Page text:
Editor’s Note: Sally Kohn is a progressive activist, columnist and television commentator. Follow her on Twitter at @sallykohn.
GOP states blocked expansion of Medicaid, and public hospitals are closing
Sally Kohn: Medicaid expansion was meant to provide funding for these hospitals
Kohn: Republicans put ideology over health care; refused to delay cuts to hospitals
Kohn: States trying to spite Obama will find they are only hurting their own people
The Obamacare website is open for business. But the Charlton Memorial Hospital in Folkston, Georgia, is closed.
Because Republicans in half the states have blocked the expansion of Medicaid, funds to public hospitals with large uninsured populations have been slashed. So far, at least five public hospitals have been closed this year and 5,000 hospital employees have been laid off nationwide. The closures are expected to worsen in the coming years.
In Georgia, as many as 15 more rural hospitals may close “within months” and in Tennessee, which is putting off a decision on expanding Medicaid, almost half of the 61 rural hospitals in the state might face “major cuts or closure.” This is a direct — and disastrous — consequence of Republicans’ ideological opposition to Obamacare.
When the Affordable Care Act was originally passed, subsidies to hospitals with large uninsured “charity care” populations were cut, figuring that the expansion of Medicaid under the law would replace this funding. But then the Supreme Court ruled that states could decide whether to expand Medicaid or not. Half the states have said they will not extend Medicaid or are putting off deciding. These are states mostly controlled by Republican governors, state legislatures, or both.
There was really no downside to extending Medicaid to cover individuals who earn up to 133% of the federal poverty level. The federal government is covering 100% of the cost of Medicaid for the next two years and 90% afterward. Columnist Josh Barro has pointed out the bind: “(W)hen Republican state officials decline to participate, they will have to explain to both medical providers and potential Medicaid beneficiaries that they turned down free federal money just to spite the President.” And yet the 25 states that have indeed refused Medicaid expansion will soon find they’re not just spiting the President but also their own citizens.
The people who rely on these “essential hospitals” aren’t just low-income folks. Middle-class Americans who live in rural communities will have to travel 40 or 50 miles just to reach the nearest emergency room if these hospitals close their doors.
According to Bloomberg News, Pam Renshaw crashed her four-wheeler in Folkston, Georgia, and suffered painful second- and third-degree burns on nearly half her body. But her local hospital had shut down. It took two hours for her to get to an ambulance center 20 miles away and then on to a hospital in Florida where she could get treatment.
As more of these horror stories emerge and as more hospitals close, even the most diehard Republican voters in these rural communities won’t care about ideological grandstanding. They’ll just want their hospitals open.
On the heels of news of rural hospitals shuttering come reports that health care costs overall are falling and that the cost of Obamacare is expected to be billions of dollars less than expected. Of course, some of the decline in health care cost is certainly the result of a still-sluggish economy. Yet does anyone doubt that if health care costs had risen in the same period to even a fraction of a degree, Republicans would be screaming from the rooftops, blaming Obamacare?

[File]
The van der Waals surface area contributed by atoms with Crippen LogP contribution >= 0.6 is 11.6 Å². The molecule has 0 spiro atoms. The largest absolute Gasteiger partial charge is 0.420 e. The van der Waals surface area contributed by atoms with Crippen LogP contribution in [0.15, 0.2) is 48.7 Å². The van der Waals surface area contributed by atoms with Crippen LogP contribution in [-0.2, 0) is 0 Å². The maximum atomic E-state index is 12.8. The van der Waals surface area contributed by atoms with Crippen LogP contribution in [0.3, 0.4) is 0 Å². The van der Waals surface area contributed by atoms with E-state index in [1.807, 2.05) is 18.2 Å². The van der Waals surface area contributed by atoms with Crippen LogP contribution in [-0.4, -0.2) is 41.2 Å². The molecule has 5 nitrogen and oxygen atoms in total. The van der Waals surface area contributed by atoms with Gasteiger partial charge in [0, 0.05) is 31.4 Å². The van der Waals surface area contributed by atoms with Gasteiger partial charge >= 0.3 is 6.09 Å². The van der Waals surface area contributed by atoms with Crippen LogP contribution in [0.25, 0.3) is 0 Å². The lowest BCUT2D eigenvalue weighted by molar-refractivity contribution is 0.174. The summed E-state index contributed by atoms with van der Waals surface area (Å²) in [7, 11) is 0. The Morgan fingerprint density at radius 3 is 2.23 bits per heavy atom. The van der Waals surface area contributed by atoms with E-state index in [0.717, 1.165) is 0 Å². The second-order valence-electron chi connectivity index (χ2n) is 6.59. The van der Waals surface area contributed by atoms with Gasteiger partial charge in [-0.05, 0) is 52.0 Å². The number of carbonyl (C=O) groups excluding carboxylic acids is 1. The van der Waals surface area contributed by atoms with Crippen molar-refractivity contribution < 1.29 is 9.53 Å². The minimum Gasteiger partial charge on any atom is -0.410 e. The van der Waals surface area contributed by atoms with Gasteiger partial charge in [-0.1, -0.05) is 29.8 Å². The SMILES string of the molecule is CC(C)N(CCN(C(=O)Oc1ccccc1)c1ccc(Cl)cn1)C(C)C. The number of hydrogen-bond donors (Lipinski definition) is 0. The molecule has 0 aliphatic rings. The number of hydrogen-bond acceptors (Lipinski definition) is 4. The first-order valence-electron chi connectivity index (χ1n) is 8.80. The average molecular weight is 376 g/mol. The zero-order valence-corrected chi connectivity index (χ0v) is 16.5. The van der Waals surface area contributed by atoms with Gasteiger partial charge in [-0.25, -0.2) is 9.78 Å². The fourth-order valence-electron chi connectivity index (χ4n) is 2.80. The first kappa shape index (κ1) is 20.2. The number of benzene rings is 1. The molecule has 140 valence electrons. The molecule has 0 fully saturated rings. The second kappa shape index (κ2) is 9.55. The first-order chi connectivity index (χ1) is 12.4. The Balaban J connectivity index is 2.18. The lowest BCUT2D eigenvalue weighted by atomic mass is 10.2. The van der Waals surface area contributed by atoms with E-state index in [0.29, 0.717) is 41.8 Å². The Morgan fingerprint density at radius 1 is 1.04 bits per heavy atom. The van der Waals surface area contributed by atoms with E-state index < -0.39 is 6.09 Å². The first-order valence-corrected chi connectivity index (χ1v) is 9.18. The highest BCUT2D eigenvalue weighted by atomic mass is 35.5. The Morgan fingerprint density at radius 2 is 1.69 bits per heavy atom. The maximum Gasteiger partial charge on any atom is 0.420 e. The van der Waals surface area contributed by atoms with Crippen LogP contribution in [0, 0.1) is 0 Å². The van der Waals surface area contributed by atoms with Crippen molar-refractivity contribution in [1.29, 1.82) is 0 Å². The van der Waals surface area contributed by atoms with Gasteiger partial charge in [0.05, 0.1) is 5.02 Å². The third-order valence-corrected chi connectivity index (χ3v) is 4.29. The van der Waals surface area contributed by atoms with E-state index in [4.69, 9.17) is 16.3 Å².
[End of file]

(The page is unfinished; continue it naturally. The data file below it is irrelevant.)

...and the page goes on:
We might not be able to expect fervent anti-Obamacare ideologues to act rationally in the face of facts — but what we can expect is that their constituents will be even more vexed to see that as health care costs nationwide are falling, the hospitals on which they depend are closing.
Desperate to try to blame everything and the weather on the Affordable Care Act, Republicans have tried to pin the cuts in subsidies to hospitals on the dynamics of the law alone.
A spokesperson for Georgia’s Republican Gov. Nathan Deal blamed the Affordable Care Act for cutting subsidies to the hospitals that treat the uninsured while refusing to acknowledge the governor’s power to expand Medicaid at the state level and solve the entire crisis.
You heard that right: Republicans like Deal, constantly railing against the federal government and clamoring for “state’s rights,” are suddenly abdicating state responsibility and blaming the feds for not fixing the problem.
It’s the same hypocritical dynamic at work in more than 30 states that have turned their roles in setting up health insurance exchanges over to the federal government. It seems Republicans want state authority when it comes to pushing their conservative agenda but not when it comes to providing basic health care and access to insurance for their residents.
Not that Republicans at the federal level are any more responsible. Congress refused to pass a law that would have delayed the subsidy cuts for rural hospitals until more states decide whether they’re extending Medicaid.
These acts of ideological intransigence by Republicans at the federal and state levels will not hurt Obamacare. The Affordable Care Act is the law of the land, its components are broadly popular with the majority of American people and it will only become more so as it is fully implemented and most people see the quality of their care go up as their costs go down.
No, Republicans are only hurting their constituents — folks in redder parts of red states who rely on rural hospitals for emergency room treatment, oncology visits, maternity wards and other basic care. Purely for ideological reasons, Republicans are creating a health care crisis — in their own states.
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The opinions expressed in this commentary are solely those of Sally Kohn.